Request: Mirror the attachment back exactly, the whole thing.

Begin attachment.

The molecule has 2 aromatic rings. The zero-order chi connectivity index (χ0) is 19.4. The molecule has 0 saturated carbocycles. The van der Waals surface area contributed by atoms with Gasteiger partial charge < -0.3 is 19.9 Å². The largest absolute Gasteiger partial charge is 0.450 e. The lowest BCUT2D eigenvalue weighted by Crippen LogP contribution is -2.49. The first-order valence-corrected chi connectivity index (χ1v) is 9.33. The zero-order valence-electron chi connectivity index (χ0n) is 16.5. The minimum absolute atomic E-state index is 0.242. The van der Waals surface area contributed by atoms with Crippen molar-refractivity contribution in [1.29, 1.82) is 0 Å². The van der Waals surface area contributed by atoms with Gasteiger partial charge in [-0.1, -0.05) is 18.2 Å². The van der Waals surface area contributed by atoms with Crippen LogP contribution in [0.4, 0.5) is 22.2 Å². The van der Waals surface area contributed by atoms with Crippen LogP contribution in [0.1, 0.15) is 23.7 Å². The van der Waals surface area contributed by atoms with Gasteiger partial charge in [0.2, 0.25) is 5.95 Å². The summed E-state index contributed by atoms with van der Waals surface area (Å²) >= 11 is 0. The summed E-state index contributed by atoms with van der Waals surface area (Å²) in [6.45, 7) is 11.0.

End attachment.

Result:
The molecule has 2 aromatic rings. The zero-order chi connectivity index (χ0) is 19.4. The molecule has 0 saturated carbocycles. The van der Waals surface area contributed by atoms with Gasteiger partial charge < -0.3 is 19.9 Å². The largest absolute Gasteiger partial charge is 0.450 e. The lowest BCUT2D eigenvalue weighted by Crippen LogP contribution is -2.49. The first-order valence-corrected chi connectivity index (χ1v) is 9.33. The zero-order valence-electron chi connectivity index (χ0n) is 16.5. The minimum absolute atomic E-state index is 0.242. The van der Waals surface area contributed by atoms with Crippen molar-refractivity contribution in [1.29, 1.82) is 0 Å². The van der Waals surface area contributed by atoms with Gasteiger partial charge in [-0.1, -0.05) is 18.2 Å². The van der Waals surface area contributed by atoms with Crippen LogP contribution in [0.4, 0.5) is 22.2 Å². The van der Waals surface area contributed by atoms with Crippen LogP contribution in [0.1, 0.15) is 23.7 Å². The van der Waals surface area contributed by atoms with Gasteiger partial charge in [0.2, 0.25) is 5.95 Å². The summed E-state index contributed by atoms with van der Waals surface area (Å²) >= 11 is 0. The summed E-state index contributed by atoms with van der Waals surface area (Å²) in [6.45, 7) is 11.0.